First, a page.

Read Thru The New Testament – January 26

January 26

Matthew 18:21-35 

The Teaching of the King                         Matthew 16:13-20:34, cont’d.

Matthew 18:1-The disciples asked Jesus who is greatest in the Kingdom of Heaven.  He responds with four examples where greatness is seen (cont’d):

Matthew 18:15-35-Greatness in the Kingdom is seen in having the forgiveness of the King

Matthew 18:15-20-Jesus then speaks of a believer who sins (this particular word for “sin” means “to miss the mark, to wander from the correct path”) and that fellow believers should go after him…to keep him from continuing in sin and to save him from its consequences.  If the person refuses to repent (after the process given in vv. 15-16…going individually, then going with two or more, and finally action by the entire church) then treat him as someone who is not part of the church.  The intent here is to impress on the person how serious sin is.  The church will not just turn a blind eye and pretend that nothing is going on.  For the good of the person (separation from other believers is a demonstration that sin causes separation from God), and for the good of the church (if sin is tolerated in the church it will spread and become even more destructive)…there must be an act of discipline.  Verses 18-20 are in reference to the decision of the church to “bind” (to hold someone accountable for their sin that they have not repented of), or “loose” (to forgive someone when they repent) someone as a result of the attempt to lead them to repent of their sin.  Whatever decision the church makes is in keeping with what has already been done in Heaven…it is not something which the church initiates, but something which God has done and the church follows in suit.  This is the only mention of the “local” church (18:17) in the Gospels.  In 16:18 it is referring to the “universal” church, all the followers of Christ.

Matthew 18:21-35-The conversation about a brother who sins (18:15) continues with a question from Peter.  What exactly was Peter’s purpose in asking the question?  On one hand, it’s as if he is asking, “How far do I have to let this go?  How many times do I have to forgive him?”  On the other hand, it could be that he is trying to look pious in front of his friends by suggesting that he would forgive as many as seven times…because the Rabbis had said three times (Ryrie).  Jesus basically responds that there is no limitation to be put on forgiveness.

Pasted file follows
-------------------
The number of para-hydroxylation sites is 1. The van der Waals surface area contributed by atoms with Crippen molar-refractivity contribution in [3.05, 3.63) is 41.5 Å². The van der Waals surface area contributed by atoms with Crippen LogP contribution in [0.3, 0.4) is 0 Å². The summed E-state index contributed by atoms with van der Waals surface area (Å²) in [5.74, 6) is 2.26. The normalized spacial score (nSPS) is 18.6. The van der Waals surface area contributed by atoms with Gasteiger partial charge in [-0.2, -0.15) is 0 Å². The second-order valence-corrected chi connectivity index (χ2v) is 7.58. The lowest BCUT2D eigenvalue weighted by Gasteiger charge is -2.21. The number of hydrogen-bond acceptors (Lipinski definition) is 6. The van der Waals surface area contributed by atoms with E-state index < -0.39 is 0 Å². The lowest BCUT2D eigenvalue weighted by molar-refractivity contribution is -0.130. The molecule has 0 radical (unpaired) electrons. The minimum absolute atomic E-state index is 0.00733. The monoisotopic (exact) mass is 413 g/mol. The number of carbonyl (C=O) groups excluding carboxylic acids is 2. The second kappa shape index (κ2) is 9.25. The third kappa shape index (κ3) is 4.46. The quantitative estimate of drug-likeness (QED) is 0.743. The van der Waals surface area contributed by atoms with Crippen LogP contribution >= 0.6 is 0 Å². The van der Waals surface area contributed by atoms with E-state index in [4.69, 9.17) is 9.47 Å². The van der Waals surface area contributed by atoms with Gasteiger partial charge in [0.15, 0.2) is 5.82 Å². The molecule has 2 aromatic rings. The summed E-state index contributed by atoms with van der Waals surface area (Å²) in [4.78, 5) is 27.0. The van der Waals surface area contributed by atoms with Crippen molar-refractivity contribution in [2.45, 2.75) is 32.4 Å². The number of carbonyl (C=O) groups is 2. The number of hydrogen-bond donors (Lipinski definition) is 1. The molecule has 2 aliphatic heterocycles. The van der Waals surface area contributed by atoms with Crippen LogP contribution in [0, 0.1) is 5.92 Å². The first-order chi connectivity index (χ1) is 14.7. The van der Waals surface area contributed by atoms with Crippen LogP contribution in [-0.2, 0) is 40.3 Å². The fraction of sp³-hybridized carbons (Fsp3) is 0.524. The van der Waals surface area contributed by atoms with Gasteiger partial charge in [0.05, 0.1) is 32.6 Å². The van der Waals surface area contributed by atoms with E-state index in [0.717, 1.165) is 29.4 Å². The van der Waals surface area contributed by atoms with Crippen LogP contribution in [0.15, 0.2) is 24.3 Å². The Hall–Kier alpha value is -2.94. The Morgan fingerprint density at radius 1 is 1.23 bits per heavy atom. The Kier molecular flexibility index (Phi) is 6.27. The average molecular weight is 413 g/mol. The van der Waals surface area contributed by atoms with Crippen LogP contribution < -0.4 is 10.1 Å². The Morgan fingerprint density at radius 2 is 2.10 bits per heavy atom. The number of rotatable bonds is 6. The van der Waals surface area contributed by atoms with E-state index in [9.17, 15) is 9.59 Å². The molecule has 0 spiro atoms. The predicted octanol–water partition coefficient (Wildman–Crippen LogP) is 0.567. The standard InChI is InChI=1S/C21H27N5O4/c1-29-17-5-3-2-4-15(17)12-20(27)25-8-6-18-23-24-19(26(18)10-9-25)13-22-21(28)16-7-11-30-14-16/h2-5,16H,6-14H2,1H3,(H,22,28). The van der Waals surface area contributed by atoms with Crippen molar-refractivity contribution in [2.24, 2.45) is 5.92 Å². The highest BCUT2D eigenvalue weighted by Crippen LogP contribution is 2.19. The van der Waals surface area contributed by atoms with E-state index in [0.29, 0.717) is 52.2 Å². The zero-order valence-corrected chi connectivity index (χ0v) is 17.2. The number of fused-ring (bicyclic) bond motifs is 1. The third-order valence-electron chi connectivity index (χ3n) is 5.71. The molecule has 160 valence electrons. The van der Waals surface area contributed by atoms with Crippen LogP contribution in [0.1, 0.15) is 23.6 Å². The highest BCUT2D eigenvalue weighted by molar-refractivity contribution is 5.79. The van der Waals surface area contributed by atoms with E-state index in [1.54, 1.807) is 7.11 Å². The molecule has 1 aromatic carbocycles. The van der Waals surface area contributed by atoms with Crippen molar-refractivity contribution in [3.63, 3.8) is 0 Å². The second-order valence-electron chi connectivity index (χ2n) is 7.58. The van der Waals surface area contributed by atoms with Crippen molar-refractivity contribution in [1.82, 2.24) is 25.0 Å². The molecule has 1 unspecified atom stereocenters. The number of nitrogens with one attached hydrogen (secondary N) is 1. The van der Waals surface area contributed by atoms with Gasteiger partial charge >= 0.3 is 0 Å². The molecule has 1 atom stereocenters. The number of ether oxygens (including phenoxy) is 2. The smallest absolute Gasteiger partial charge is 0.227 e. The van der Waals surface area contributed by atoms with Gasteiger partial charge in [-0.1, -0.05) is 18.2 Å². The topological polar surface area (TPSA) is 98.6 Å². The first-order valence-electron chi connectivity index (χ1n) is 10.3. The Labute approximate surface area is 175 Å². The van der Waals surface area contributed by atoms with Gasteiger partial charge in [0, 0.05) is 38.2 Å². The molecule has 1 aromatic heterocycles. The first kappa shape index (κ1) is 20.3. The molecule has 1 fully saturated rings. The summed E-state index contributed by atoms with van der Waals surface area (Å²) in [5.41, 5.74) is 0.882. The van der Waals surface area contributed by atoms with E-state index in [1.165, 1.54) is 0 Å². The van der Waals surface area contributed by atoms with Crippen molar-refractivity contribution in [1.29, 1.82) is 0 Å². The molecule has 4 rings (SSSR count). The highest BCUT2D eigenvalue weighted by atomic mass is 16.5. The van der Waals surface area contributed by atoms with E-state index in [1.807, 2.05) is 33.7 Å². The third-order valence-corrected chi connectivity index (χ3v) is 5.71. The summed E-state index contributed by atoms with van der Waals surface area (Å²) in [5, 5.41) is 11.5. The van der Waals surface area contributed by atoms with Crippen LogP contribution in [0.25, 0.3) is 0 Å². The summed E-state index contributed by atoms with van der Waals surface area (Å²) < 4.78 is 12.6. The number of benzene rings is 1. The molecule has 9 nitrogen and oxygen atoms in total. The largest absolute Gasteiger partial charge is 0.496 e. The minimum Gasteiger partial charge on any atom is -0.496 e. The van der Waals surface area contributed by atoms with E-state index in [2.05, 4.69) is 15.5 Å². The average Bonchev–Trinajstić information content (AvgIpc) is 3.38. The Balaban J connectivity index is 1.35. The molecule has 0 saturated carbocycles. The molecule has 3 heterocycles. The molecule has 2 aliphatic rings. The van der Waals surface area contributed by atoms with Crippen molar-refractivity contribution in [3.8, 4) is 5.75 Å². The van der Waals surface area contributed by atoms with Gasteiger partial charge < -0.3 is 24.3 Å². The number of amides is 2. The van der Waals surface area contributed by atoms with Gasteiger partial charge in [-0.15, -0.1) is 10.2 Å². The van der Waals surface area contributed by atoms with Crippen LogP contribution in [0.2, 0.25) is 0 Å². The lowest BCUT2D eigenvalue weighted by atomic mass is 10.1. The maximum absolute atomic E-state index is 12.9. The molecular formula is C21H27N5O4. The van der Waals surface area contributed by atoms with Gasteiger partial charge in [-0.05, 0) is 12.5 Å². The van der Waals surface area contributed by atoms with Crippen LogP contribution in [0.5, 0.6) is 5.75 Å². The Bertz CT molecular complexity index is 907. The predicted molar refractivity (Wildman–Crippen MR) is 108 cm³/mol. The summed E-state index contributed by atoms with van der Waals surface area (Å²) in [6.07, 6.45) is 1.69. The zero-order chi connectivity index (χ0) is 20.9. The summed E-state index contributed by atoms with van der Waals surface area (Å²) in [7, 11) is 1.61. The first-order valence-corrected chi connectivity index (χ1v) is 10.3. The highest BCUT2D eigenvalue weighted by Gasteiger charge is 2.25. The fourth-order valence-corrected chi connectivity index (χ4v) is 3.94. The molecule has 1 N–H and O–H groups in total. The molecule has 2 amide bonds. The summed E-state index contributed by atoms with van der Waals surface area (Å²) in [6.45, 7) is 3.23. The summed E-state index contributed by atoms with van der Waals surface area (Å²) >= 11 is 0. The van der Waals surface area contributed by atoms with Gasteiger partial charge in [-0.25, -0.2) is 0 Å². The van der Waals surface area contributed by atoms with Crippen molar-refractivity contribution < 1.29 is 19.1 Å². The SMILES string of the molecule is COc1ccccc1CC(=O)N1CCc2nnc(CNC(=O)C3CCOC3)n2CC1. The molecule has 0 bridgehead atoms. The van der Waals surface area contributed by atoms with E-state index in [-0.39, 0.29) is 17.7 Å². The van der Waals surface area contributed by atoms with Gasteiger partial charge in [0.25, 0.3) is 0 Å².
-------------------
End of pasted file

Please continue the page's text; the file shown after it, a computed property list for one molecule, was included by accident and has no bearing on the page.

18:22-35-Jesus tells a parable that illustrates the true nature of forgiveness. Forgiveness is characterized by a person who has been forgiven…being willing to forgive those that sin against him.  In other words, forgiveness is not based on a number of times that I am willing to forgive someone.  But rather, on the realization of the extent of the forgiveness that I myself have received.  A person who is unwilling to extend unlimited forgiveness has a limited understanding of the extent of the forgiveness he has received.  And consequently, probably does not realize the extent of his own sin.  The amount of money that the man owed was huge…as compared to the small amount that was owed to him.  He was forgiven his huge debt…but required that the small debt to him be paid.  The king withdrew his offer of forgiveness when he discovered what the man had done.

18:35-Jesus says that the realization, the experience of peace that accompanies forgiveness is dependent on the way that we forgive others (18:33).   While we are forgiven in Heaven, in a legal sense (the reality that the debt for our sin has been paid) when we ask God for forgiveness…if we are unwilling to forgive others, then our own forgiveness by God will not be translated into the peace, or contentment that it should produce in our own life.  As someone has said, “Unforgiveness tends to corrode the container in which it is carried.”  Notice that Jesus said the man was “handed over to the torturers until he should repay all that was owed him”.  The parable did not just end with the man being put into prison.  But, he was tortured so that he would pay what was owed.  Could it be that when we are unwilling to forgive…that God allows us to encounter circumstances (on our own and without His preventive and protective provisions) that would “torture” us until we learn and apply the lesson of forgiveness?



properly, “a torturer” (akin to basanizo, see TORMENT, B), “one who elicits information by torture,” is used of jailors, Mat 18:34.



How much easier it would be if we were just be obedient from the beginning!

Prayer: Lord Jesus, thank You for Your forgiveness of my debt.  I know that it is not possible for me to actually realize the extent of my sin…because my fallen nature cannot truly fathom what perfection and absolute righteousness really are…and so, my sin seems only sinful in light of my own estimation.  However, when I think about the price that You had to pay…it helps me to understand a little more the size of the debt that I had incurred.  Please, Lord, help me to extend forgiveness to others based on what I myself have received…and keep me ever aware of the amount of that forgiveness.

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